Foreign investors in equities turned net sellers in July, reversing their five-month buying streak. As per the data available with National Securities Depository Limited (NSDL), foreign portfolio investors (FPIs) withdrew Rs 1,066.75 crore from equity market post-budget till date.
The budget proposal to hike surcharge on income tax for 'super-rich' is one of the major reasons for FPIs withdrawing from the market. This has resulted in foreign funds buying more of debt as compared to equity.
As per latest depositories data, FIIs have net poured in nearly Rs 8,000 crore in the debt segment so far in July. In the whole of June, they had net bought Rs 7000 crore of debt.
FPIs started selling in both debt and equities since the beginning of July, however, post-budget the selling continued only in equities. FPIs invested Rs 7,904 crore in the debt segment in July and Rs 4,669 post-budget, while withdrawing a net amount of Rs 4,777 crore from equities in July and Rs 1,067 post-budget.
FPIs invested a net Rs 2,596 crore in June, Rs 7,920 crore in May, Rs 21,193 crore in April, Rs 33,981 crore in March and Rs 17,220 crore in February in the equity markets.
Though the higher surcharge is applicable to individuals, some 40 percent of the FPIs automatically come under the higher tax rate as they have been investing as a non-corporate entity such as trust or association of persons (AOPs), which under the income tax law are classified as individuals for the purpose of taxation.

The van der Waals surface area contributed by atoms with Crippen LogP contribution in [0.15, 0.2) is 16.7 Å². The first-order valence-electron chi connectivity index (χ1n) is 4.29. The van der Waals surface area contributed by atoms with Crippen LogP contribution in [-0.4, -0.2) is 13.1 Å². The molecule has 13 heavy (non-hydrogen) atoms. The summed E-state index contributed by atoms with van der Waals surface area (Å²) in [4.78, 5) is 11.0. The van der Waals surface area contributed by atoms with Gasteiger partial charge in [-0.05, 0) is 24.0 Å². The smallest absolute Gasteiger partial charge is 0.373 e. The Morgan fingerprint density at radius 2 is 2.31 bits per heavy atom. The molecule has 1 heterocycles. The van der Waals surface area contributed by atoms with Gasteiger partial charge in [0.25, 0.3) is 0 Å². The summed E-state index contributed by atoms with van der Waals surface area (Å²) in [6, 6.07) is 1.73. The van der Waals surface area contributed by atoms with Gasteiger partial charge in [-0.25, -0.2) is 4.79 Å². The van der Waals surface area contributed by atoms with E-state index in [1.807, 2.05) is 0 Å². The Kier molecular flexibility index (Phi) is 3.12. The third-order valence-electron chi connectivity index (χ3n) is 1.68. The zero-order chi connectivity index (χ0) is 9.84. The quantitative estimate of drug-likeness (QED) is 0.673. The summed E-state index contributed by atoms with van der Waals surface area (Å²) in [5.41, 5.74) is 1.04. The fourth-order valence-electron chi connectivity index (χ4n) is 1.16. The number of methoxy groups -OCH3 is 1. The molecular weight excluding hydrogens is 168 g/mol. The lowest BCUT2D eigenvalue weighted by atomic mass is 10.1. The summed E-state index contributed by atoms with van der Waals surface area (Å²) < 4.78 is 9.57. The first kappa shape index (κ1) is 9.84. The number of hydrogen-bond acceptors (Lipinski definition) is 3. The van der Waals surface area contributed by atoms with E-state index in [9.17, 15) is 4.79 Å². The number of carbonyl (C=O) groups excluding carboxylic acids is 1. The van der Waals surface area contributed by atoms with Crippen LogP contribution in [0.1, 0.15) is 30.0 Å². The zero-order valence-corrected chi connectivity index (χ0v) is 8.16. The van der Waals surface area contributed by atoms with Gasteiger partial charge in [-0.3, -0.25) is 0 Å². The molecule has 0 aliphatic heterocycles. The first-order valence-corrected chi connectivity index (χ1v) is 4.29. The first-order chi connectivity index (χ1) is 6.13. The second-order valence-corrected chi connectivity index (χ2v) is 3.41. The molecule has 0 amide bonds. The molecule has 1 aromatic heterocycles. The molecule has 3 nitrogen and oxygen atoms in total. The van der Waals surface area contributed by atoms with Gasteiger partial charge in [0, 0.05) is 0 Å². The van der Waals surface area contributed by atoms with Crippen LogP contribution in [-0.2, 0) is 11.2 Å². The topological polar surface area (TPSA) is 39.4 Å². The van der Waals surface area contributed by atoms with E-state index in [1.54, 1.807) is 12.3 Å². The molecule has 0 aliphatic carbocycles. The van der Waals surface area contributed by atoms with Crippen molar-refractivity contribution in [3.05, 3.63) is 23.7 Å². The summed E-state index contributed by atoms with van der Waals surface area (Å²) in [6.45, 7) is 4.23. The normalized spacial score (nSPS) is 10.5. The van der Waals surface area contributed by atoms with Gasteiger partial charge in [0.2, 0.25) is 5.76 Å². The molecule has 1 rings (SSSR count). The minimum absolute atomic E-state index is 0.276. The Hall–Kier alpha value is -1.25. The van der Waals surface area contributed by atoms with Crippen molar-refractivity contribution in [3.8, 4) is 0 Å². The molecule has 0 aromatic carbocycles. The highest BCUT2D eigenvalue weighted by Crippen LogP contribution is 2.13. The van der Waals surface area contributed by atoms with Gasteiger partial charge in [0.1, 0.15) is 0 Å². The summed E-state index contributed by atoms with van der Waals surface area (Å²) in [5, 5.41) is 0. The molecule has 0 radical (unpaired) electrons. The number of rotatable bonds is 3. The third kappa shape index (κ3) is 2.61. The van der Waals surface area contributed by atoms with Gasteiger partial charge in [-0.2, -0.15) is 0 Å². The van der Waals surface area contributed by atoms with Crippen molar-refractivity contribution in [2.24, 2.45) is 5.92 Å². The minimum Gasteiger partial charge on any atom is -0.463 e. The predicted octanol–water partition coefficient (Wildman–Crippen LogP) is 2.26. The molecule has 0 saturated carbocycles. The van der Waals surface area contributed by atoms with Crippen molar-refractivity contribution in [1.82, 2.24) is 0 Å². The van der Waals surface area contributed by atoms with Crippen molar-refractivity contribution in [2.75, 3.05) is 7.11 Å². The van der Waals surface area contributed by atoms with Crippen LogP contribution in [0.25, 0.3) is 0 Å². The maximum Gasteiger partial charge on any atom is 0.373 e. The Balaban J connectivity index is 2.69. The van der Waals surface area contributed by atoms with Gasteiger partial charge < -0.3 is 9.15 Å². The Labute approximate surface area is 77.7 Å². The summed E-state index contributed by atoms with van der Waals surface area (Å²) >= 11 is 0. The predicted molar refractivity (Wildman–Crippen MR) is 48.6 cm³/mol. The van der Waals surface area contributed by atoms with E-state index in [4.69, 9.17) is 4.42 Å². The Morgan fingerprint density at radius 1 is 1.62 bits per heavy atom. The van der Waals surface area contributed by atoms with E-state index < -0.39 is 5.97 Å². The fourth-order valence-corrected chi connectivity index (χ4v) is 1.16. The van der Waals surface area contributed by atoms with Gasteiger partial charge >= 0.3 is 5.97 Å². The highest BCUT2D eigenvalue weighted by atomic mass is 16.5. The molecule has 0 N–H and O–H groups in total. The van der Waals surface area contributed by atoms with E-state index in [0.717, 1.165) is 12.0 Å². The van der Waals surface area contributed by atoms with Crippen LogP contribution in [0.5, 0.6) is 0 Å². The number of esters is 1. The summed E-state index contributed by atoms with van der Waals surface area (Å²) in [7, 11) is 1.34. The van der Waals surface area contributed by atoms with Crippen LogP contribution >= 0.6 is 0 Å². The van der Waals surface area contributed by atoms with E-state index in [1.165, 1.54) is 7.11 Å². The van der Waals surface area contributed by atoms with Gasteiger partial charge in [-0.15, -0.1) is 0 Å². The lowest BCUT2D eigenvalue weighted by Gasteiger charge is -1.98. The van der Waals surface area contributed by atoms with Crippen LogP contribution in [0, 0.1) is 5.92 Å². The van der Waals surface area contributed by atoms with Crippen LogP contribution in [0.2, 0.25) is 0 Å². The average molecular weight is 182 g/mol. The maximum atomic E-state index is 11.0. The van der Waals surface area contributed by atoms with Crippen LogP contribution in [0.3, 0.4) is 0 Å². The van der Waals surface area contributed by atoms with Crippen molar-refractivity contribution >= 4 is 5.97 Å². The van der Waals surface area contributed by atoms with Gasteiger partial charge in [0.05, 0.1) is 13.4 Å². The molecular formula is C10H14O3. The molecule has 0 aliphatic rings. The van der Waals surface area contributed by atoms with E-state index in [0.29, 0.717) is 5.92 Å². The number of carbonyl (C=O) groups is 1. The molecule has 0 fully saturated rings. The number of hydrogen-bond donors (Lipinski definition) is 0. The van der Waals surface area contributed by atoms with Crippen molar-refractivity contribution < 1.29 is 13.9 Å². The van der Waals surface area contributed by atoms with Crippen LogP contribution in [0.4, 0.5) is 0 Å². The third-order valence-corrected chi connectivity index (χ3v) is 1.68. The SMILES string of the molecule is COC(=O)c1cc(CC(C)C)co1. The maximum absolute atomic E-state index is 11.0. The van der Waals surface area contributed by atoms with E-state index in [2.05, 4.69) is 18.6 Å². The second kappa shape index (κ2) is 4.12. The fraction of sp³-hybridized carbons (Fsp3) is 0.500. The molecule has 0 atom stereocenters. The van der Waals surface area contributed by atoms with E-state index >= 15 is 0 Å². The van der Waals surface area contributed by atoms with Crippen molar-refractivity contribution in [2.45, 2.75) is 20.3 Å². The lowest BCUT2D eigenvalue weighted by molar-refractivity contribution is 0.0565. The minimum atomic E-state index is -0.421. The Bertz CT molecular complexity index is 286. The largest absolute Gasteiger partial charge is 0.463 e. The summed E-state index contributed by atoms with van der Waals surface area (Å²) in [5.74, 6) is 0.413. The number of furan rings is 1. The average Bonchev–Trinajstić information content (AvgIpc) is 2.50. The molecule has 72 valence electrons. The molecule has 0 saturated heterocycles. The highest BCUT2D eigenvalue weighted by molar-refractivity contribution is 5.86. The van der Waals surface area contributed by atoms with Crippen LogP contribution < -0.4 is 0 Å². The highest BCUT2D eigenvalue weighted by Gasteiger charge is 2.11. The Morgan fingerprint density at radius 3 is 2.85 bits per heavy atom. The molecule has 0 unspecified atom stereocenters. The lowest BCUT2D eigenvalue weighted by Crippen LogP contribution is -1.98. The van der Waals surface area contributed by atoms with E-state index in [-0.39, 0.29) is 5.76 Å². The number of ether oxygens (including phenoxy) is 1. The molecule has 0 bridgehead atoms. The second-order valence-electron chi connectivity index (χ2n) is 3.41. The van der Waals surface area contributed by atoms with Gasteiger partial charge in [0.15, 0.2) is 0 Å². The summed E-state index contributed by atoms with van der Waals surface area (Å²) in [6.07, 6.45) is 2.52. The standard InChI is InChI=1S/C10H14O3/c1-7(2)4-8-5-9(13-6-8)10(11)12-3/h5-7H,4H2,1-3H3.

Amid a backlash from FPIs over the new tax, the government said it is not targeting them by raising tax on super-rich individuals, and that they have an option to convert into a corporate entity to avail of lower rates available to such category.
Sitharaman in the budget proposed to increase the surcharge charged on top of the applicable income tax rate, from 15 percent to 25 percent for those with taxable incomes of between Rs 2 crore and Rs 5 crore, and to 37 percent for those earning more than Rs 5 crore. This takes the effective tax rate for those two groups to 39 percent and 42.74 percent, respectively.
Hike in surcharge in the budget will have an adverse impact on high-end consumption, as well as reduce the investible surplus of high-income individuals, whose money was the mainstay of mutual funds, portfolio management services and the midcap segment, said Yes Securities in a report.
“The increased surcharge also has a bearing on FPIs coming in through the Trust route and Cat-3 AIFs. This potentially reduces the post-tax attractiveness of India, vis-à-vis other markets, where such a high rate doesn’t exist,” it added.
In the budget, Sitharaman also said that investments by FPIs in debt securities would be allowed to be transferred and sold to domestic investors in a timely manner and also proposed FPI investment in debt securities issued by Non-Banking Financial Companies (NBFCs).Other proposals included the merging of NRI portfolio route with the FPI route for seamless investment in stock markets and giving relief in levy of Securities Transaction Tax (STT) by restricting it only to the difference between settlement and strike price in case of exercise of options.